The relationship between academic performance and mental health among head start children
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The Relationship Between Academic Performance and Mental Health among Head Start Children. Proposal Presentation Doctor of Public Health Date of Presentation. DrPH Candidate Morgan State University School of Community Health and Policy. Presentation Outline. Introduction

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The relationship between academic performance and mental health among head start children

The Relationship Between

Academic Performance and Mental Health

among Head Start Children

Proposal Presentation Doctor of Public HealthDate of Presentation

DrPH Candidate

Morgan State University School of Community Health and Policy


Presentation outline

Presentation Outline

  • Introduction

    • Purpose of the Study

    • Background

    • Significance/Rationale

  • Literature Review

  • Methods

    • Research Questions and Hypotheses

    • Study Design

    • Analytical Framework

  • Study Implications, Strengths and Weaknesses

  • Questions


Purpose of the study

Purpose of the Study

To examine the relationship between academic performance and mental health among young children using a national Head Start sample


Background

Background

Mental Health – is a state of successful performance or mental function, resulting in productive activities, fulfilling relationships with other people, and the ability to adapt to change and to cope with adversity (Health People, 2010)


Background1

Background

  • 22 -23% of the U.S. adult population or 44 million people have diagnosable mental disorders (Surgeon General, 2010)

  • Among the adult U.S. population, 19% have mutually exclusive mental health disorders, 3% have mental health disorders in conjunction with addictive behaviors (Surgeon General, 2010)


Background cont

Background cont.

  • 20% of children had mental health disorders which can account for functional impairment (Surgeon General’s Report on Mental Health, 1999)

  • 21% of children 9 to 17 had diagnosable mental or addictive disorder associated with at least minimum impairment (Surgeon General’s Report on Mental Health, 1999)

  • Mental and behavioral disorders can lead to school failure, alcohol or illicit drug use, violence, or suicide (Healthy People, 2010)


Background cont1

Background cont.

  • Two very important aspects of mental health development

    • Social Development

    • Emotional Development


Background cont2

Background cont.

  • Social development

    • Children who have a positive trust relationship and feel connected to their parents are often able to formulate better adaptive practices as they grow and mature in adolescence (Konaska, Aksan, Knaack & Rhines, 2004; Stolz, Barber, & Olsen, 2005)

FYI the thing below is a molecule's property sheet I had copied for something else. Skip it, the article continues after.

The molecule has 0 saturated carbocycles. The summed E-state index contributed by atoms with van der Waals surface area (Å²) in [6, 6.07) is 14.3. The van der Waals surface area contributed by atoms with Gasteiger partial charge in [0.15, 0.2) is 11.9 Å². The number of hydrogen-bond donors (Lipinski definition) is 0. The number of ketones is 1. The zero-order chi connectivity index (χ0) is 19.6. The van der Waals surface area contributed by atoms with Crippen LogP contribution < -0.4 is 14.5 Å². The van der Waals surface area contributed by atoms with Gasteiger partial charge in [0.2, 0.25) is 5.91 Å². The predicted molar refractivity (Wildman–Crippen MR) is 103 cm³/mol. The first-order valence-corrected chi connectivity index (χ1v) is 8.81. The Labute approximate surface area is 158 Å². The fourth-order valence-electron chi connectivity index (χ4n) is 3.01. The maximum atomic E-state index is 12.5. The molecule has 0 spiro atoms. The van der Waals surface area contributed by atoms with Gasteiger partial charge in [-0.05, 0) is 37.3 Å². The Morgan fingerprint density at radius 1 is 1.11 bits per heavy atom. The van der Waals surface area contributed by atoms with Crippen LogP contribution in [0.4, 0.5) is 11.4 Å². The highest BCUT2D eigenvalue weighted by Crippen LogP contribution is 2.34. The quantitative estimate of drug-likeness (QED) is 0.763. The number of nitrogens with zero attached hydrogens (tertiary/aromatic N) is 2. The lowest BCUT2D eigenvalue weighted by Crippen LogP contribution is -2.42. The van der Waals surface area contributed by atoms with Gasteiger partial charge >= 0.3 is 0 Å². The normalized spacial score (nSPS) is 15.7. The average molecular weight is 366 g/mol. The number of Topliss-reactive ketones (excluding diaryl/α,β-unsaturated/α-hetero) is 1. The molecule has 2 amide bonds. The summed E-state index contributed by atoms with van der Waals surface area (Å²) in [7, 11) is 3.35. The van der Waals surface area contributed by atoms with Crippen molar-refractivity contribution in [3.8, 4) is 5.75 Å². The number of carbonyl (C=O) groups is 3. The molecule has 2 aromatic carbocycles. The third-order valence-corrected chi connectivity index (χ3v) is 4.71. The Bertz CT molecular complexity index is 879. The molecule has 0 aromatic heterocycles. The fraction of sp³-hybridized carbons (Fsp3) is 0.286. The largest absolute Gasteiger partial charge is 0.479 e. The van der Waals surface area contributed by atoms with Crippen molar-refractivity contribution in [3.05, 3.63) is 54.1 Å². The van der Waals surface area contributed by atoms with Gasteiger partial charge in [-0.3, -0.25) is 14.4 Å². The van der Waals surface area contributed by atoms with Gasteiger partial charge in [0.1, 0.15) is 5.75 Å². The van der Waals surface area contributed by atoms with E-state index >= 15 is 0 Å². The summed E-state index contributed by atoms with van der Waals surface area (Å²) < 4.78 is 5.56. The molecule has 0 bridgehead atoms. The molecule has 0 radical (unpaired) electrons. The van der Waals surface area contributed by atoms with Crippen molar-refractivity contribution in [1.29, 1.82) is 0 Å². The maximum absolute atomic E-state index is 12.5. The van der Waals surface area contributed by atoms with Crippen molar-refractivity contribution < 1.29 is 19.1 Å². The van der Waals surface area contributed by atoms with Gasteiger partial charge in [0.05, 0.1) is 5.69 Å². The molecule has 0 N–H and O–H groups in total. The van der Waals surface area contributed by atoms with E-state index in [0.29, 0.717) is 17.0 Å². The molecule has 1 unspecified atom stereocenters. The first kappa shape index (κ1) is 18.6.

• Positive parenting relationship also leads to adolescents developing prosocial behaviors of being empathetic to the needs of others in various situations that may arise (Carlo, McGinley, Hayes, Batenhorst, & Wilkinson, 2007).


Background cont3

Background cont.

  • Emotional development

    • Children who feel emotionally their parents are not concerned about them often are more likely to fall prey to peer victimization, which often leads to a decline in their overall mental health (Rigby, Slee & Martin, 2007)

    • Children who feel that their parents are very dominant and try to maintain psychological control over them can lead to depression and antisocial behavior (Stolz, Barber & Olsen, 2005)


Theoretical framework

Theoretical Framework

  • Life Course Theory

    • Explores the notion that changing lives evolve along developmental trajectories (Elder, 1998)

    • Seeks to understand proximal experiences within the individual, the environment, and the individual environment interaction that contribute to the nonrandom distribution of mental health outcomes (Kellam, 1997)


Life course framework

Life Course Framework

Neighborhood

Community

Community

Work

Work

School

Family

Social Network

Family

Social Network

School

Family

Multi-generations

Family

Peers

Childhood Adolescence Young AdulthoodMiddle Ad.


Review of the literature

Review of the Literature


Conceptual model

Conceptual Model

PRE-K

KINDERGARTEN

Family Context

Child Mental Health

Parent Mental Health

Academic Performance

Child Mental Health

Academic Performance


Life course

Life Course

  • Usefulness of life course model

    • In looking at patterns of life pathways over time

    • The life course helps to predict future outcomes based upon present factors

  • The major focus of the life course model is on the various social fields that one passes through in each stages of life (Kellam, 1997)

    • Social tasks are expected to be performed with specific criteria for success or failure

    • Natural rater who defines and evaluates the adequacy with which the tasks were completed